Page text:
5 Min Read
* Obama committed to two-state solution
* Obama invites Middle East leaders for separate talks
* Middle East peace a U.S. priority
* Support for 2002 Arab initiative
By Matt Spetalnick
WASHINGTON, April 21 (Reuters) - U.S. President Barack Obama nudged Israeli Prime Minister Benjamin Netanyahu on Tuesday to accept the goal of a Palestinian state, as he pressed Israel and the Palestinians to "step back from the abyss."
Deepening his direct role in reviving stalled peace efforts, Obama met Jordan's King Abdullah and invited Netanyahu, Palestinian President Mahmoud Abbas and Egyptian President Hosni Mubarak for separate talks by early June.
He seized the chance to reassure Abdullah of his commitment to a two-state solution to the Israeli-Palestinian conflict despite reluctance by Netanyahu's new right-leaning government to support eventual Palestinian statehood.
Obama reasserted his pledge to "deeply engage" in Arab-Israeli peace diplomacy -- in contrast to a more hands-off approach by his predecessor George W. Bush -- and predicted good-faith gestures from both sides in coming months.
"What we have to do is step back from the abyss," Obama told reporters after meeting Abdullah, a key Arab ally, at the White House.
But Obama's Middle East strategy has been complicated by the emergence of a coalition led by Netanyahu, who since coming to power last month has avoided recognizing the Palestinians' right to an independent state, as his predecessor Ehud Olmert did.
Obama took care not to confront Netanyahu head-on but made clear his administration hoped to coax him into accepting the principle of a two-state solution, which has been the basis of U.S. policy for years.
"They are going to have to formulate and, I think, solidify their position," Obama said of Israel's new government.
While offering no new ideas for solving the decades-old conflict, he insisted a "sense of urgency" was needed to resuscitate the peace process.
"I agree that we can't talk forever, that at some point steps have to be taken so that people can see progress on the ground. And that will be something that we will expect to take place in the coming months," Obama said.
Adding to pressure on Netanyahu, Obama added, "I am a strong supporter of a two-state solution. I have articulated that publicly, and I will articulate that privately. And I think that there are a lot of Israelis who also believe in a two-state solution."
CONTRAST TO BUSH
Obama reaffirmed his pledge to make Middle East peace a priority. Bush's critics had accused him of largely neglecting the conflict, and most Arabs considered him biased in favor of Israel.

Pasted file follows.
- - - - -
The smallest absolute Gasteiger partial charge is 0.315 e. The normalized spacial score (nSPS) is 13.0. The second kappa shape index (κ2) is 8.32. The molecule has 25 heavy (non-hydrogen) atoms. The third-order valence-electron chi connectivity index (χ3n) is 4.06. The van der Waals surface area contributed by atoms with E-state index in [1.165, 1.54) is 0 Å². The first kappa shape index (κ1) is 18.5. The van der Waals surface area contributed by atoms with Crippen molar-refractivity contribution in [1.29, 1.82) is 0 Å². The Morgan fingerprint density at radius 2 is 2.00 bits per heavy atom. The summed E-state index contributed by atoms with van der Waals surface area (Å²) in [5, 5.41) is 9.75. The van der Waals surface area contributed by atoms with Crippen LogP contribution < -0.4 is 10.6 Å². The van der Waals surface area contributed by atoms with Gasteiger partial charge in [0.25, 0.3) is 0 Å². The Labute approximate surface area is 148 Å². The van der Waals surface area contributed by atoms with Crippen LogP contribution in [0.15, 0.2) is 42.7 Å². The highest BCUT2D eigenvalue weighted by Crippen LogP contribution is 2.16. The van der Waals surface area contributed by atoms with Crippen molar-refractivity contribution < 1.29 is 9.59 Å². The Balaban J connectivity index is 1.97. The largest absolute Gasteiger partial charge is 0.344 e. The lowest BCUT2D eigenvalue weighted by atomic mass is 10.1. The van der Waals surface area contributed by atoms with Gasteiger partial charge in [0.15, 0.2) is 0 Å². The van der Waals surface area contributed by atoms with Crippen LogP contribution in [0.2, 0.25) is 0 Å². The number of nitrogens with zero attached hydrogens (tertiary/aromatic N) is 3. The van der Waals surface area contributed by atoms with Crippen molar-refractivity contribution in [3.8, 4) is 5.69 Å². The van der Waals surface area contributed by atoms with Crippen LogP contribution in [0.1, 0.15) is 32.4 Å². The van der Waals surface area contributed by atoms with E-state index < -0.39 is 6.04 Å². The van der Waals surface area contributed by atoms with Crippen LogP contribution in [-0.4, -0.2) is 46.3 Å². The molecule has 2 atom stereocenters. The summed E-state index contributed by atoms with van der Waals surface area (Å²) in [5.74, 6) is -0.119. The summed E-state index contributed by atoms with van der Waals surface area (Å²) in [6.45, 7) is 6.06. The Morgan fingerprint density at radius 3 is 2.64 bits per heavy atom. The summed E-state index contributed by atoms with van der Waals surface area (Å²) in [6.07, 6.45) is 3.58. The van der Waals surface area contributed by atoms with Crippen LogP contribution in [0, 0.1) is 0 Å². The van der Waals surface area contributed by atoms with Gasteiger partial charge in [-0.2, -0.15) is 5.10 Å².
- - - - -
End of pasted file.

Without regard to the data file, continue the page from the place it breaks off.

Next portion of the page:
Washington's reengagement in the elusive quest for Israeli-Palestinian peace is seen as a key thrust of Obama's bid to repair the United States' image in the world damaged by the Iraq war and other Bush policies.
Obama made clear his support for a 2002 Arab initiative seeking "a comprehensive peace" between Israel and all Arab nations, including a Palestinian state, to be an integral part of renewed peace efforts.
Successive Israeli governments have been wary of the initiative in part because it is vague about how to resolve the status of Palestinian refugees.
U.S. Secretary of State Hillary Clinton said after having lunch with Abdullah that more must be done to revive peace talks. "We have to enlist the neighbors in the region in support of those efforts," she said.
It remained unclear, however, how hard Obama might be willing to push Netanyahu to make compromises.
On the Palestinian side, Abbas's political weakness -- he governs only the West Bank while Islamist Hamas controls the Gaza Strip -- raises serious questions about his ability to deliver on any deal.
Visiting Israel and the occupied West Bank last week, Obama's Middle East envoy, George Mitchell, said he would vigorously pursue the creation of a Palestinian state.
Netanyahu has pledged to hold talks with the Palestinians on economic, security and diplomatic issues but has made no public promise to negotiate statehood.
Palestinian leaders have rejected any notion of an "economic peace" and have said U.S.-backed talks with Israel could not resume until Netanyahu committed to statehood. (Additional reporting by Ross Colvin, Caren Bohan and Sue Pleming, editing by Philip Barbara)